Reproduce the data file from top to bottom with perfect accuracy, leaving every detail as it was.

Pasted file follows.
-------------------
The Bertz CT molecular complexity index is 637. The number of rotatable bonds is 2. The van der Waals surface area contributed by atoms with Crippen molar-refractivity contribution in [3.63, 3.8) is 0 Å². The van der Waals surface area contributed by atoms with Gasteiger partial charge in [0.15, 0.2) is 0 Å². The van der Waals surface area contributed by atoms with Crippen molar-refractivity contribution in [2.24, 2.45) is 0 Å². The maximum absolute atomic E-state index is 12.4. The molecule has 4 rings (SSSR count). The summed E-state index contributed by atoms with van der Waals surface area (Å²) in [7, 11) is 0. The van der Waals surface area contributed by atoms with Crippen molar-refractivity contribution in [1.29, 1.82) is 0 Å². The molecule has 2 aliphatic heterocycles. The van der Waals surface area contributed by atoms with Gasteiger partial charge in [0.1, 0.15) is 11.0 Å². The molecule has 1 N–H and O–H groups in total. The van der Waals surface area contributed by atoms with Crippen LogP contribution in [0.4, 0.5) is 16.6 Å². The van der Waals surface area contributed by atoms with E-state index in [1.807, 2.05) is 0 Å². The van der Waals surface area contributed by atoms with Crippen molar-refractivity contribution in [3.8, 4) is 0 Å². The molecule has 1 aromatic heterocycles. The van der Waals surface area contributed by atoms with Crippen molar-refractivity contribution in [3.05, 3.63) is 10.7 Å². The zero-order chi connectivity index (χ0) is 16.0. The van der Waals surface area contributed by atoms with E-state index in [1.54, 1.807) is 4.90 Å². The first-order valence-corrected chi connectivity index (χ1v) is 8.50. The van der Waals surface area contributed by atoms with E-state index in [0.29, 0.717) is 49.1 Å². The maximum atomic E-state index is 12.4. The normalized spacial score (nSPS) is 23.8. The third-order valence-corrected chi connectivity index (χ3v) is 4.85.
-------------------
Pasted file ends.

The Bertz CT molecular complexity index is 637. The number of rotatable bonds is 2. The van der Waals surface area contributed by atoms with Crippen molar-refractivity contribution in [3.63, 3.8) is 0 Å². The van der Waals surface area contributed by atoms with Gasteiger partial charge in [0.15, 0.2) is 0 Å². The van der Waals surface area contributed by atoms with Crippen molar-refractivity contribution in [2.24, 2.45) is 0 Å². The maximum absolute atomic E-state index is 12.4. The molecule has 4 rings (SSSR count). The summed E-state index contributed by atoms with van der Waals surface area (Å²) in [7, 11) is 0. The van der Waals surface area contributed by atoms with Crippen molar-refractivity contribution in [1.29, 1.82) is 0 Å². The molecule has 2 aliphatic heterocycles. The van der Waals surface area contributed by atoms with Gasteiger partial charge in [0.1, 0.15) is 11.0 Å². The molecule has 1 N–H and O–H groups in total. The van der Waals surface area contributed by atoms with Crippen LogP contribution in [0.4, 0.5) is 16.6 Å². The van der Waals surface area contributed by atoms with E-state index in [1.807, 2.05) is 0 Å². The van der Waals surface area contributed by atoms with Crippen molar-refractivity contribution in [3.8, 4) is 0 Å². The molecule has 1 aromatic heterocycles. The van der Waals surface area contributed by atoms with Crippen molar-refractivity contribution in [3.05, 3.63) is 10.7 Å². The zero-order chi connectivity index (χ0) is 16.0. The van der Waals surface area contributed by atoms with E-state index in [1.54, 1.807) is 4.90 Å². The first-order valence-corrected chi connectivity index (χ1v) is 8.50. The van der Waals surface area contributed by atoms with E-state index in [0.29, 0.717) is 49.1 Å². The maximum atomic E-state index is 12.4. The normalized spacial score (nSPS) is 23.8. The third-order valence-corrected chi connectivity index (χ3v) is 4.85.